. . . I see an innumerable multitude of men, alike and equal, constantly circling around in pursuit of the petty and banal pleasures with which they glut their souls. Each one of them, withdrawn into himself, is almost unaware of the fate of the rest. Mankind, for him, consists in his children and his personal friends. . . . He exists in and for himself. . . . Over this kind of men stands an immense, protective power which is alone responsible for securing their enjoyment and watching over their fate. That power is absolute, provident, and gentle. . . . It gladly works for their happiness but wants to be sole agent and judge of it. . . . It covers the whole of social life with a network of petty, complicated rules that are both minute and uniform. . . . It does not break men’s will, but softens, bends, and guides it . . . it is not at all tyrannical, but it hinders, restrains, enervates, stifles, and stultifies so much that in the end each nation is no more than a flock of timid and hardworking animals with the government as its shepherd.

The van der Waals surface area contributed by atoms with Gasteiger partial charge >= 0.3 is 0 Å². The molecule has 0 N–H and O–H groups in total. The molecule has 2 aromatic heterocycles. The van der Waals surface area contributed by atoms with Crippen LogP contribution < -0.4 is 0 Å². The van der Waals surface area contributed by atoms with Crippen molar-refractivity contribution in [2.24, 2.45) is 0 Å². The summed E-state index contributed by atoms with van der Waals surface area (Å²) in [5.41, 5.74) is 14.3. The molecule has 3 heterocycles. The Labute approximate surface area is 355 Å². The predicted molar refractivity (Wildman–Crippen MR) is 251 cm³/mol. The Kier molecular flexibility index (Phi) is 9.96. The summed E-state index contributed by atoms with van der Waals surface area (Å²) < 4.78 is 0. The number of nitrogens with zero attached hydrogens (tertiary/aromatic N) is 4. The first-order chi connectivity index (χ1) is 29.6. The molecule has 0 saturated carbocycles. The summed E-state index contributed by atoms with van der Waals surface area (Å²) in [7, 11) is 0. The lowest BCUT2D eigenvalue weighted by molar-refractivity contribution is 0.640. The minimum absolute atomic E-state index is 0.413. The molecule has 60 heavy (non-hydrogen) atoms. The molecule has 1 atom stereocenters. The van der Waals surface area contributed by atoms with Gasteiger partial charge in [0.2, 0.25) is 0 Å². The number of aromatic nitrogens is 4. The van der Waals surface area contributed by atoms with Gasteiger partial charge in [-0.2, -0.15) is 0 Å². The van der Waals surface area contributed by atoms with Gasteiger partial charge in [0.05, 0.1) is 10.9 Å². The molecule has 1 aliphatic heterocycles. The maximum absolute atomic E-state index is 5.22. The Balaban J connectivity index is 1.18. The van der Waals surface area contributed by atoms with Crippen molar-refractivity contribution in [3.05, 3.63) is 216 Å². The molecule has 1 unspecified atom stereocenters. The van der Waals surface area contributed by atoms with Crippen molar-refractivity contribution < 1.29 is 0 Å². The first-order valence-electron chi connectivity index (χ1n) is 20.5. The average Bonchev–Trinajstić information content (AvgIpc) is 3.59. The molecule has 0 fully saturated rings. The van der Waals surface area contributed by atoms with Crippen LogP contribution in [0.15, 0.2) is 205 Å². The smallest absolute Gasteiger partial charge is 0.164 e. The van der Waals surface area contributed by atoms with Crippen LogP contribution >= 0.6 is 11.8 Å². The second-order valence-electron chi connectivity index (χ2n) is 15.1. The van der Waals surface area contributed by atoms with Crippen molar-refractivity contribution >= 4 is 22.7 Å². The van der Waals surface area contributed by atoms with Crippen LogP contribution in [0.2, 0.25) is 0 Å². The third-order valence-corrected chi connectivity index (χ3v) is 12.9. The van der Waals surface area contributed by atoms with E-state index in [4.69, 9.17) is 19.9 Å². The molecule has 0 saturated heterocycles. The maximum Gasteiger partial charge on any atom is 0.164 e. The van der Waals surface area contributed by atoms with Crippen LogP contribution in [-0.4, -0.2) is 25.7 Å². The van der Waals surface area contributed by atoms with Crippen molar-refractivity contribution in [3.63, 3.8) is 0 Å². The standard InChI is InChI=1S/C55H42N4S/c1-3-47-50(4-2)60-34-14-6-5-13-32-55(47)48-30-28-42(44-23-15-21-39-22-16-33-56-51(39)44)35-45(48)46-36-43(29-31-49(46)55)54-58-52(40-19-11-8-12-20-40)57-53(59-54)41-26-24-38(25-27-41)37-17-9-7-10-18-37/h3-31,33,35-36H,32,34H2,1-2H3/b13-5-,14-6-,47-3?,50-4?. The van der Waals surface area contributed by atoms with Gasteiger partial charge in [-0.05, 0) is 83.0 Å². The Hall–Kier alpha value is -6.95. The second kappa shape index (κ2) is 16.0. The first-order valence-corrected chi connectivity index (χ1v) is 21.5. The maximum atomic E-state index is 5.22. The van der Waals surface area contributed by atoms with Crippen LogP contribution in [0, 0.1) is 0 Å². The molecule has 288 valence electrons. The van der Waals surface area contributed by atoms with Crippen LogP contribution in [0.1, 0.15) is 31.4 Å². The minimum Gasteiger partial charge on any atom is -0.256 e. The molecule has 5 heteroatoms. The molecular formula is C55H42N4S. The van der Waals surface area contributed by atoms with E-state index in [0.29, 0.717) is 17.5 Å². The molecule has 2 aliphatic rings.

Alexis de Tocqueville
He who thinks a great deal is not suited to be a party man: he thinks his way through the party and out the other side too soon.
Human, All Too Human (1878)
Written 1120 A.C.E.